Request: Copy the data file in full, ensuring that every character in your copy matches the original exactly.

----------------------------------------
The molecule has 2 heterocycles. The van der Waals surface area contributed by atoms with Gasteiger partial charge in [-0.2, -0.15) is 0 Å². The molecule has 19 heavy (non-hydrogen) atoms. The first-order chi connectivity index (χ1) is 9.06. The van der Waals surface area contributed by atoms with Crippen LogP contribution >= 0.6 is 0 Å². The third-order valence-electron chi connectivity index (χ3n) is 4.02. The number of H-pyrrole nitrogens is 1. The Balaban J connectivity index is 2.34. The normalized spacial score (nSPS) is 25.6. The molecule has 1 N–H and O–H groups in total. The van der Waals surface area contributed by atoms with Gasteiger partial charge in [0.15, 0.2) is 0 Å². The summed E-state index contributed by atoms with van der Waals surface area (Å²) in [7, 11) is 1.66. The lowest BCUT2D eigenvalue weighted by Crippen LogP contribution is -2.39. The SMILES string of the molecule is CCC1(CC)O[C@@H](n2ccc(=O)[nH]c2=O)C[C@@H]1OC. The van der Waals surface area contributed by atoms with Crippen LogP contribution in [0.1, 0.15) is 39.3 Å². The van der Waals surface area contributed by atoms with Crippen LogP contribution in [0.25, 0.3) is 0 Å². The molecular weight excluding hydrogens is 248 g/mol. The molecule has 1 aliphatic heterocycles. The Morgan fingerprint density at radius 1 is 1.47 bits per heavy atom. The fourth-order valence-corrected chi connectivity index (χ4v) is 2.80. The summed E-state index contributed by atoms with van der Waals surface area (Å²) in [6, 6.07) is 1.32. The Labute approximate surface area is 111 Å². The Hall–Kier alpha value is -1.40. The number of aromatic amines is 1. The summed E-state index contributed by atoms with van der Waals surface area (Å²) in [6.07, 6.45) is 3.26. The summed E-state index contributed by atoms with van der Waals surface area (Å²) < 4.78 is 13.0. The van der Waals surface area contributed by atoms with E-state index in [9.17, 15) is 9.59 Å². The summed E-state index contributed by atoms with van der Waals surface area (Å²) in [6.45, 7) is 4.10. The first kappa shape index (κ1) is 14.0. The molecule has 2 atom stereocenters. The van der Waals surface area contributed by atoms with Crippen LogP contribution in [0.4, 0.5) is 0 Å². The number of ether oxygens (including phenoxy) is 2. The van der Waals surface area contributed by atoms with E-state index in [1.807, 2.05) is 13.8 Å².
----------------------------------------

The molecule has 2 heterocycles. The van der Waals surface area contributed by atoms with Gasteiger partial charge in [-0.2, -0.15) is 0 Å². The molecule has 19 heavy (non-hydrogen) atoms. The first-order chi connectivity index (χ1) is 9.06. The van der Waals surface area contributed by atoms with Crippen LogP contribution >= 0.6 is 0 Å². The third-order valence-electron chi connectivity index (χ3n) is 4.02. The number of H-pyrrole nitrogens is 1. The Balaban J connectivity index is 2.34. The normalized spacial score (nSPS) is 25.6. The molecule has 1 N–H and O–H groups in total. The van der Waals surface area contributed by atoms with Gasteiger partial charge in [0.15, 0.2) is 0 Å². The summed E-state index contributed by atoms with van der Waals surface area (Å²) in [7, 11) is 1.66. The lowest BCUT2D eigenvalue weighted by Crippen LogP contribution is -2.39. The SMILES string of the molecule is CCC1(CC)O[C@@H](n2ccc(=O)[nH]c2=O)C[C@@H]1OC. The van der Waals surface area contributed by atoms with Crippen LogP contribution in [0.1, 0.15) is 39.3 Å². The van der Waals surface area contributed by atoms with Crippen LogP contribution in [0.25, 0.3) is 0 Å². The molecular weight excluding hydrogens is 248 g/mol. The molecule has 1 aliphatic heterocycles. The Morgan fingerprint density at radius 1 is 1.47 bits per heavy atom. The fourth-order valence-corrected chi connectivity index (χ4v) is 2.80. The summed E-state index contributed by atoms with van der Waals surface area (Å²) in [6, 6.07) is 1.32. The Labute approximate surface area is 111 Å². The Hall–Kier alpha value is -1.40. The number of aromatic amines is 1. The summed E-state index contributed by atoms with van der Waals surface area (Å²) in [6.07, 6.45) is 3.26. The summed E-state index contributed by atoms with van der Waals surface area (Å²) < 4.78 is 13.0. The van der Waals surface area contributed by atoms with E-state index in [9.17, 15) is 9.59 Å². The summed E-state index contributed by atoms with van der Waals surface area (Å²) in [6.45, 7) is 4.10. The first kappa shape index (κ1) is 14.0. The molecule has 2 atom stereocenters. The van der Waals surface area contributed by atoms with Crippen LogP contribution in [0.4, 0.5) is 0 Å². The number of ether oxygens (including phenoxy) is 2. The van der Waals surface area contributed by atoms with E-state index in [1.807, 2.05) is 13.8 Å².